Dogs and their human handlers form strong bonds, and dogs have evolved side by side with humans to the point that their own natural behaviours have changed and adapted over time to enable us to live together harmoniously. Whilst many of us have problems communicating effectively with dogs or understanding some of their odder behaviours, we actually have a much better handle on things than dogs do, and have better skills and resources to interpret and translate canine behaviour.
Dogs do most of the heavy lifting when it comes to communicating with us in a way that we can understand, moderating their communications to meet the needs of us humans. Dogs communicate with other dogs slightly differently, as they both speak the same language!
However, even given the effort that dogs put in to trying to speak our language and bridge the divide between how we communicate and how dogs do, the message can still get lost in translation.
There are a huge number of different canine communication tools that dogs have at their disposal, and these encompass all of their senses when it comes to certain types of communications. The ways in which dogs signal certain feelings or intentions and how we interpret them can be highly variable, and there are a number of different ways in which dogs communicate that are often misinterpreted by their human handlers.
This means that the reply or response that we provide as feedback to our dogs might be inappropriate for the situation or demonstrate a misunderstanding of the dog’s mood or intentions, and feedback of this type can be confusing for a dog, who cannot work out why their behaviour or approach generated a certain response from you.
In this article we will help you to get to know your dog better and communicate with them more effectively by outlining five common canine communication signals that humans often misinterpret. Read on to learn more.
Eye contact and how we use it to communicate is something that is very different between humans than it is between dogs. In fact, interpreting the meaning of eye contact (or avoidance of eye contact) is one of the most commonly misunderstood forms of canine communication, and this can be very confusing for your dog.
For humans, making eye contact is not only considered to be polite, it is expected – and avoiding eye contact makes us feel instinctively that someone is lying, being evasive, or otherwise triggering feelings of uncertainty or confusion. When it comes to dogs, making direct eye contact is not only the height of bad manners, but also a potential signal of aggression.
Dogs don’t stare directly at each other in a friendly manner, and will generally avoid direct engagement with eye contact with people too – particularly if being told off. This is not your dog displaying a guilty conscience or exposing a falsehood, but rather a respectful gesture to let you know that they accept you as the boss or alpha.
A reasonably large number of dogs will drop down and offer up their belly for a rub if you pet them, and sometimes even dogs you’re meeting for the very first time will do this too. Whilst dogs do often very much enjoy having their belly rubbed, there is more going on here than meets the eye.
Exposing the vulnerable belly and throat is a submissive signal that dogs use with both each other and people too, and it is a way of letting you know once more that they accept your higher position in the pack structure and don’t intend to challenge you.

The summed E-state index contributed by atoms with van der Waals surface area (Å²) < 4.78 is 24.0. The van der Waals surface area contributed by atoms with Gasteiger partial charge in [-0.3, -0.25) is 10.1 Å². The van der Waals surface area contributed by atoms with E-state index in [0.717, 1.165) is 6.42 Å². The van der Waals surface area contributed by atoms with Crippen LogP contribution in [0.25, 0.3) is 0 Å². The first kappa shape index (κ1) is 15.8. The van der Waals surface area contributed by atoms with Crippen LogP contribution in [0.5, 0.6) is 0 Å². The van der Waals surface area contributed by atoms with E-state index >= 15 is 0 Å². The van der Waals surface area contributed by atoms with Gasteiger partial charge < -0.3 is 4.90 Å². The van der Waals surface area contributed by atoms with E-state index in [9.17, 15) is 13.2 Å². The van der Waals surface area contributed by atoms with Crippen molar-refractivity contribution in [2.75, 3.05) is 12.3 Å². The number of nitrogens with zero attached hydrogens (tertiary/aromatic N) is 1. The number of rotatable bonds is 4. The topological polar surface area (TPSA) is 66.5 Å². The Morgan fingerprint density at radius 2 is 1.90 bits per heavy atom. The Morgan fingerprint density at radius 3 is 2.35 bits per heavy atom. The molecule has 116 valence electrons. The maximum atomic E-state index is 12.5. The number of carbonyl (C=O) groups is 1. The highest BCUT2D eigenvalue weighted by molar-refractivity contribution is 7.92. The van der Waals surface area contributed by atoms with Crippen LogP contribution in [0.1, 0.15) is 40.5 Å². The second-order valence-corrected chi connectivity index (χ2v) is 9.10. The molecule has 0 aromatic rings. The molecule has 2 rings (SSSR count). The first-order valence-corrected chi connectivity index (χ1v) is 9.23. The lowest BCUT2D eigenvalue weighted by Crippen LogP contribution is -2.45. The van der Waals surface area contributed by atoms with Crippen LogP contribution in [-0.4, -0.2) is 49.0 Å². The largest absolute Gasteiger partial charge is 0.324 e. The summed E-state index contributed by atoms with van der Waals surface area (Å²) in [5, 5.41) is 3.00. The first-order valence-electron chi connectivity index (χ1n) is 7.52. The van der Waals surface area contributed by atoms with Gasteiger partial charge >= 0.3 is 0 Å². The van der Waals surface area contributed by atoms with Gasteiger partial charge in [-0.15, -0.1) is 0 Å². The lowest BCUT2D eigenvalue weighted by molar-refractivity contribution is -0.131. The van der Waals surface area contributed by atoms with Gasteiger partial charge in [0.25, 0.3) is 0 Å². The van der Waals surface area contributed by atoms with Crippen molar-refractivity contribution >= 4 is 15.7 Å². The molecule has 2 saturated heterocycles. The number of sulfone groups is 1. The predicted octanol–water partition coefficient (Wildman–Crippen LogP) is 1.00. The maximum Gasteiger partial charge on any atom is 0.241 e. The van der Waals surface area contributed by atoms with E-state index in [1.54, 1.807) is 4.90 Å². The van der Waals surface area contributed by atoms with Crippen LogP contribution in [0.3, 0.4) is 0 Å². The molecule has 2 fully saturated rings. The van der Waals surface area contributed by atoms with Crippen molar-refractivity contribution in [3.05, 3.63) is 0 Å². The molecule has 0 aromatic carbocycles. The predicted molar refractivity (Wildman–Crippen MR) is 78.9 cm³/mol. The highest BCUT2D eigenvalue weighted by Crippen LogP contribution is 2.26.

Dogs that commonly show their belly may tend to be submissive or at least, a little shy with other dogs and people, so bear this in mind and ensure that you reassure the dog and help them to gain confidence with you – as well as rubbing their belly.
Some dogs, even very large ones, like to sit leaning on their favourite person, and this can provide a feeling of closeness, reassurance and companionship that both dog and human benefit from.
Dogs love physical contact and to be close to the people that they love – that’s why they like to cuddle up with us, and with other dogs that they like too. However, if your dog likes to sit or stand whilst leaning their weight against you, this may not be all that is going on.
Making physical contact of this type can signal that your dog is asserting their ownership over you, or indicating that you are their person. This can serve as a cue to other dogs (or in your dog’s mind, people too) that you’re taken and theirs. Put simply, it is a way of reminding both you and others that your dog is the number one in terms of whose relationship is your main one!
Many dogs lick people, particularly their favourite people, and this is a sign of affection. However, if your dog likes to lick they might also be enjoying the taste of the salt on your skin, trying to get your attention, or even asking for food!
This is particularly true if your dog tries to lick your face, as pups will often lick their dam’s muzzles to get a taste of what they have eaten or to request a snack. This behaviour developed in the first place because wild dogs would have to hunt and scavenge for food for their litters, which they would then carry back to their pups in their mouth.
If your dog licks their lips, they might just be thinking about food, tasting a morsel of their last meal, or swiping scent particles off their nose to get a better feel for them! However, a dog that is licking their lips a lot in a certain situation might be feeling anxious or daunted, and this is an appeasing signal that dogs often use with each other to request that the other party calm down or back off, and to signal that the dog making the gesture isn’t looking for a fight.
You might see your dog licking their lips whilst avoiding eye contact if they are told off or otherwise feel unsettled or as if they are in trouble, and this has nothing to do with food – think of it more like the gesture of a human swallowing a lump in their throat under stress, or loosening their tie when put on the spot!